Bank of Canada's Carney says eyes three factors as rate hike guide

Sun Apr 21, 2013 11:14am EDT

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* Carney not explicit on how long rates will stay on hold

* BoC watching for 2 pct growth, cooling debt, inflation pickup

OTTAWA, April 21 (Reuters) - Bank of Canada chief Mark Carney said he is unlikely to raise interest rates until economic growth surpasses 2 percent and inflation quickens, adding that personal debt levels and the housing market will also influence the timing of his next move.

The conditions for hiking rates are implied in the bank's mandate to target 2 percent inflation, but Carney laid them out more bluntly than he has in the past in an interview with Global National Television that aired on Sunday.

After leaving the bank's key rate unchanged last week but insisting the next move would be up, he said three factors would determine how long the rate would be on hold.

"First, the economy needs to grow above its so-called potential rate of growth. So it needs to grow more than 2 percentage points. Secondly, you need to see a continuation of what is becoming a positive evolution of household debt and aspects of the housing market," he said in the interview, which was taped on Wednesday.

"So we need to see those aspects and also inflation picking up a little bit before we would move," he said.

Carney, who leaves the Canadian central bank in June to take over at the Bank of England in July, was the first central banker in the Group of Seven industrialized nations to tighten monetary policy after the global financial crisis, with three successive hikes in 2010.

He resumed talk of rate increases a year ago but progressively softened his tone after growth unexpectedly stalled.

On Wednesday, in addition to extending the 2-1/2 year rate freeze, the central bank chopped its 2013 growth forecast to 1.5 percent from 2 percent. On a quarterly, annualized basis, growth won't pass the 2 percent mark until the third quarter of this year, it predicted.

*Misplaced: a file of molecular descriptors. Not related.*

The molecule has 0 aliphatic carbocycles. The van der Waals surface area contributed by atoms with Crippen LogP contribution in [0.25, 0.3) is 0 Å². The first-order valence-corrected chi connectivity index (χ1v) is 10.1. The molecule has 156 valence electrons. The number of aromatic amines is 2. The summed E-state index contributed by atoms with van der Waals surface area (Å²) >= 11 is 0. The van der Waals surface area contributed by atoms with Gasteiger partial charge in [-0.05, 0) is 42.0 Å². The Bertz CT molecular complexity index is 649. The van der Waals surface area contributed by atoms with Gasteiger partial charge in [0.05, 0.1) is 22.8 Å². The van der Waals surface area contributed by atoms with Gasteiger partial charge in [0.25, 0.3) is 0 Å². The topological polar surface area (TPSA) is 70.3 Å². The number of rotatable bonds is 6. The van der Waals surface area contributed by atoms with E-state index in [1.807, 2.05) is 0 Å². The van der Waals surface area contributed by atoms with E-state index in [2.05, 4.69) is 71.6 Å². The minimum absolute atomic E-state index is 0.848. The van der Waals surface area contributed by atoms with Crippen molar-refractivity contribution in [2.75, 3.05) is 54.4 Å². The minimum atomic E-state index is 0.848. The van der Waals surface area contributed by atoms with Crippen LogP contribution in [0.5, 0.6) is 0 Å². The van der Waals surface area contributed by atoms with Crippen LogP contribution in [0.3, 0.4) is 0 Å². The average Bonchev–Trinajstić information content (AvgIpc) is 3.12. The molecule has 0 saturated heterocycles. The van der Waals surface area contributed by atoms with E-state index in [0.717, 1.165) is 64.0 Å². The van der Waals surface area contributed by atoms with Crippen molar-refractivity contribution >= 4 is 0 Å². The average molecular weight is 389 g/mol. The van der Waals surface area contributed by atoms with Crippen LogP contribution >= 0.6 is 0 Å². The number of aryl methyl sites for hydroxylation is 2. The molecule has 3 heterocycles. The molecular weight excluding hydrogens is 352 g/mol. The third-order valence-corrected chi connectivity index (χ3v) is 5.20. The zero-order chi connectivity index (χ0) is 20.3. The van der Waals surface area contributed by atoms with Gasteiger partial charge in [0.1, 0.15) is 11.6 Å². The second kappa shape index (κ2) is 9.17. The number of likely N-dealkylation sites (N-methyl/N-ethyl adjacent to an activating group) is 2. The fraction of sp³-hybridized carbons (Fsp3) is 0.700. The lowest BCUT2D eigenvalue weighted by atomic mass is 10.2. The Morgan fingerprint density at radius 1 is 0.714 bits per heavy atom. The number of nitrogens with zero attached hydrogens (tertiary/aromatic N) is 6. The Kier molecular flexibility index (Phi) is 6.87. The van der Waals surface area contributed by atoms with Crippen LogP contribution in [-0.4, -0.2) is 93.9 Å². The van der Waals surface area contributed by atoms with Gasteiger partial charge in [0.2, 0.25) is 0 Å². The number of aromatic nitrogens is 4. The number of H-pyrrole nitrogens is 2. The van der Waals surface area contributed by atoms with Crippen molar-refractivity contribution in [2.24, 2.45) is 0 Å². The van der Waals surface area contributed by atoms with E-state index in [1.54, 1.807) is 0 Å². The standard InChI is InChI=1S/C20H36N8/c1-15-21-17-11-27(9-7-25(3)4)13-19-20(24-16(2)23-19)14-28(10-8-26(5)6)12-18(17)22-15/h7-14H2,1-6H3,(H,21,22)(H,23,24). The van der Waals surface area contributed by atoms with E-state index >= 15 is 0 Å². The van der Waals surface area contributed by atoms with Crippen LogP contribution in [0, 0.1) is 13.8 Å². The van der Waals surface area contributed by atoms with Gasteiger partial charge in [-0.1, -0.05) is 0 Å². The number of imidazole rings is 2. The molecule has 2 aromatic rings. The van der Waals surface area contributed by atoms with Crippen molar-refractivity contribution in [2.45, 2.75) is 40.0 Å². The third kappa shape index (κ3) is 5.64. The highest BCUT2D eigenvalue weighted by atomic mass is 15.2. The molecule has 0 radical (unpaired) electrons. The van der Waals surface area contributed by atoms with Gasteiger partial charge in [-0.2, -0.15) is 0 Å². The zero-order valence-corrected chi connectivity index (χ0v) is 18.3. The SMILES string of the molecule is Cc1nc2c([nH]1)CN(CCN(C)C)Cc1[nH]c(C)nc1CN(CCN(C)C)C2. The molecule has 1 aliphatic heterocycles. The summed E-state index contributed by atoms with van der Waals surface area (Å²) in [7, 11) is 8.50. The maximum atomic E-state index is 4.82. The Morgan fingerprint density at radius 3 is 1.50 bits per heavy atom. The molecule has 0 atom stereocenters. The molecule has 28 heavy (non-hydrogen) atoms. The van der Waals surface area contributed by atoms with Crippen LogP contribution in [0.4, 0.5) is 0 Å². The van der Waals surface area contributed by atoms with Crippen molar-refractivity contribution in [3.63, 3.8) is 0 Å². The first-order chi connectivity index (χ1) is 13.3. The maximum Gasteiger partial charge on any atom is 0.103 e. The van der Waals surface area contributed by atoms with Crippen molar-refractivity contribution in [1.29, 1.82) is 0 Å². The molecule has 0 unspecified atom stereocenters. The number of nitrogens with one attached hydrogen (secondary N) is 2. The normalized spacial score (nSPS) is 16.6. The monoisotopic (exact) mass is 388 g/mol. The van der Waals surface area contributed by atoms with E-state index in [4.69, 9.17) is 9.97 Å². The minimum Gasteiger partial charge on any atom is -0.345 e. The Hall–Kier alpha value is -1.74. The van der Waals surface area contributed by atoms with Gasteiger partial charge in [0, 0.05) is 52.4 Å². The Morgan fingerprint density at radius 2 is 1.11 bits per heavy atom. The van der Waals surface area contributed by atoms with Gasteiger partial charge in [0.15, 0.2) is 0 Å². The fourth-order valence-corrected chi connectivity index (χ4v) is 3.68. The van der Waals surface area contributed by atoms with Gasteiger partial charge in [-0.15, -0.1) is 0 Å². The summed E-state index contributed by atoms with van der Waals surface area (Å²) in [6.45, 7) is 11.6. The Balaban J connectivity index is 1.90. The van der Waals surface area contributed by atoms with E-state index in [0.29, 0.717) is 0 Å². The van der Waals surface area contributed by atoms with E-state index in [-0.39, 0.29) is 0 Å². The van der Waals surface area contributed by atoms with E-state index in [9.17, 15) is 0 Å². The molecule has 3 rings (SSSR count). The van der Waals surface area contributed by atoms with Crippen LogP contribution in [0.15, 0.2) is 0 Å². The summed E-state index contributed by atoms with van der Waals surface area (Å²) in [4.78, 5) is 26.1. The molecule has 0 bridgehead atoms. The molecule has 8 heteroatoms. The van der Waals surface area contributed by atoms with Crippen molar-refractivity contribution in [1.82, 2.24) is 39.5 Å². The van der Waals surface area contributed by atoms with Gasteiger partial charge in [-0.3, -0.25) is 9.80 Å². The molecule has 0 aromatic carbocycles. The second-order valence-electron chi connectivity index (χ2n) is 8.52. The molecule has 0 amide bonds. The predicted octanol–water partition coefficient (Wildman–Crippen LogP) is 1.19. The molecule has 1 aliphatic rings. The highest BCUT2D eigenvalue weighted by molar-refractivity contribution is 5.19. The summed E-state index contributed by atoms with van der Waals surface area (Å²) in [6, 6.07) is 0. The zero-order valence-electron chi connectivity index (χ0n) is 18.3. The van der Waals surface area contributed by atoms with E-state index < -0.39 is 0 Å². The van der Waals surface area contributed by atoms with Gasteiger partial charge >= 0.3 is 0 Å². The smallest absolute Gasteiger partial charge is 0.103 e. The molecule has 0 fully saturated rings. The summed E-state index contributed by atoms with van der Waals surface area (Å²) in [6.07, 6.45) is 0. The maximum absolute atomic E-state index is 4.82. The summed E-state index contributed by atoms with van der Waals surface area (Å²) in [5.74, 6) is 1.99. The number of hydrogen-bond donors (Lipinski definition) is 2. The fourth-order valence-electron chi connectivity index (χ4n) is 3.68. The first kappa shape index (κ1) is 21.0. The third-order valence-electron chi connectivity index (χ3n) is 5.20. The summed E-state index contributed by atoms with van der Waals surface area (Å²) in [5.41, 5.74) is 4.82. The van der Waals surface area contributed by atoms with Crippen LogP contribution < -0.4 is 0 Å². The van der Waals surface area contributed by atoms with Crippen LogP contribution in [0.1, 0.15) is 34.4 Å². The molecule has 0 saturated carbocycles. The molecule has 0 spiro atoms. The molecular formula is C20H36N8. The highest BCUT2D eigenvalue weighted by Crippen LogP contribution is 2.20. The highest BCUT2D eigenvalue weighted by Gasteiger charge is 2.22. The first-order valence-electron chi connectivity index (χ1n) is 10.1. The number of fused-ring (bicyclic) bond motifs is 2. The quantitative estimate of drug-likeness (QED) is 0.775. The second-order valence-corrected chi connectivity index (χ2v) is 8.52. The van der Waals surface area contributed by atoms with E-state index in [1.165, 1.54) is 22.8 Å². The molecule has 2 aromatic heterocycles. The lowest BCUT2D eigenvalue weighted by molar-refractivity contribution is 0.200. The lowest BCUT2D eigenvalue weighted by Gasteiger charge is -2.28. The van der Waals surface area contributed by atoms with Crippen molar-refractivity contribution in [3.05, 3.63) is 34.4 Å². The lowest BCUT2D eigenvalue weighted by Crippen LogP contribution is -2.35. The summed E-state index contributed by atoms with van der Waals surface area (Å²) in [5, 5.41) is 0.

Carney said this week he was pleased to see a cooling of record-high household debt levels and a moderation in the housing market from the bubble-like conditions of a year ago.

He took partial credit for the improvement, citing the bank's own talk of rate hikes as well as the government's move to tighten mortgage rules, although he said it was too early to raise a "mission accomplished" banner.

On the inflation front, there is little pressure to hike rates, with annual inflation slowing in March to 1 percent - well below the bank's 2 percent target.

The bank on Wednesday said inflation would "remain subdued in coming quarters before gradually rising to 2 percent by mid-2015 as the economy returns to full capacity."

In a Reuters poll conducted before the bank's new forecasts this week, economists expected no move by the bank until the third quarter of 2014.

Markets have priced in a small chance of rate cuts later this year, according to yields on overnight index swaps which trade based on expectations for the policy rate.

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